KBAF 232353Z 02014G20KT 10SM OVC034 M03/M16 A2979 RMK AO2 SLP096 T10331156 11022 21033 50010

Very dry air was able to sink south across the border with gusty northerly winds. You can see where there is snow and no snow on the ground from this morning’s visible satellite image.


So – which model “won”? No model ever wins. I think meteorologists in general do a poor job explaining how we use computer modeling. At any given location we can show nearly a dozen of site specific model snowfall forecasts – most of which are useless when used alone. While we do look at raw model precipitation output there’s a whole lot of “value added” by meteorologists including knowing which models tend to work best in a given scenario, watching out for pitfalls like dry air in the boundary layer, looking for signals for mesoscale banding, forecasting snow crystal growth and efficiency, etc. If we just look at the raw model QPF forecasts you can see that no model did particularly well – but one model did quite poorly. The NAM!

Screen Shot 2016-01-24 at 8.22.19 AM Screen Shot 2016-01-24 at 8.19.04 AM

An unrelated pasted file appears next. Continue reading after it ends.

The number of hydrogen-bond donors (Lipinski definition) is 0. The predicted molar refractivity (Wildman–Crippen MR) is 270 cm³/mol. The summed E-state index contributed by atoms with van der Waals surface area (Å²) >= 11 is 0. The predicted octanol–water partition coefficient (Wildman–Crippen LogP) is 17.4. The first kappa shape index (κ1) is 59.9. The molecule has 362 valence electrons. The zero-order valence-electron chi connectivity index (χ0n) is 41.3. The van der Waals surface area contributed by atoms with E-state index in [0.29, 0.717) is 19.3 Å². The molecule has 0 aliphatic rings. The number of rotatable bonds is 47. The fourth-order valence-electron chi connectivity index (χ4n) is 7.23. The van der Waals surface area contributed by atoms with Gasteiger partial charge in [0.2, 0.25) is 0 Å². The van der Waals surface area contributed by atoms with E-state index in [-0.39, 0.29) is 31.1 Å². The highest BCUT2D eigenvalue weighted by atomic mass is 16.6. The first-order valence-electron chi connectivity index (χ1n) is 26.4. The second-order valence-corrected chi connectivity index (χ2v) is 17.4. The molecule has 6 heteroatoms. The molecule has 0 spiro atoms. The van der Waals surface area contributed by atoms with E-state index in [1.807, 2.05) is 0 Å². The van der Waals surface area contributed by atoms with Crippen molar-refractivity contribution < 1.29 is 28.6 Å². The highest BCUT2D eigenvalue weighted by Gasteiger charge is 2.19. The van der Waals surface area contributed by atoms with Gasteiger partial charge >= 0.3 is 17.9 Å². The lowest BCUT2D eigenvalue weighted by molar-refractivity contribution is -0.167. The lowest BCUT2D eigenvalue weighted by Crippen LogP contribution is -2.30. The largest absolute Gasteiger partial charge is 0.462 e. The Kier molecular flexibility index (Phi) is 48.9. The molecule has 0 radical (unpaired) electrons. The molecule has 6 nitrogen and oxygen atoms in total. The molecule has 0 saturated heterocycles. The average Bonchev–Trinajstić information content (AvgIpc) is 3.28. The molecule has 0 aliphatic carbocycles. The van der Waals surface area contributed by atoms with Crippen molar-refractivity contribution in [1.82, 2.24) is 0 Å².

Our forecast for the event was decent given the tight gradient. As I’ve mentioned our forecast was pretty much a Euro ensemble/GFS ensemble blend which was relatively consistent. Here’s a list of official and CoCoRaHS observations.

  • Milford – 11.4″
  • Shelton – 10.7″
  • Portland – 10.0″
  • Bridgeport – 9.5″
  • Prospect – 8.7″
  • Southington – 8.5″
  • Moosup – 7.5″
  • Dayville – 7.3″
  • North Grosvenordale – 7.0″
  • Berlin – 6.8″
  • East Killingly – 6.8″
  • Oakdale – 6.1″
  • West Hartford/Elmwood – 5.5″
  • Brookfield – 5.1″
  • Westbrook 5.0″
  • East Hartford – 5.0″
  • Staffordville – 4.2″
  • Newington – 4.2″
  • Norwich – 4.0″
  • West Hartford (2.7 NNW) – 3.8″
  • Stafford Springs – 3.8″
  • Enfield – 3.1″
  • Enfield – 2.2″
  • Collinsville – 1.7″
  • Windsor Locks (BDL) – 1.5″
  • New Hartford – 0.9″
  • Litchfield – 0.4″
  • North Granby – Trace
  • Norfolk – 0.0″

Below is our initial forecast from Wednesday afternoon (almost 72 hours out). We gradually increased totals from Hartford on south and never changed northern areas – in fact decreased totals. I’ll grade the forecast as a B or B-… not the best but not bad all things considered.

Initial snow forecast released Wednesday afternoon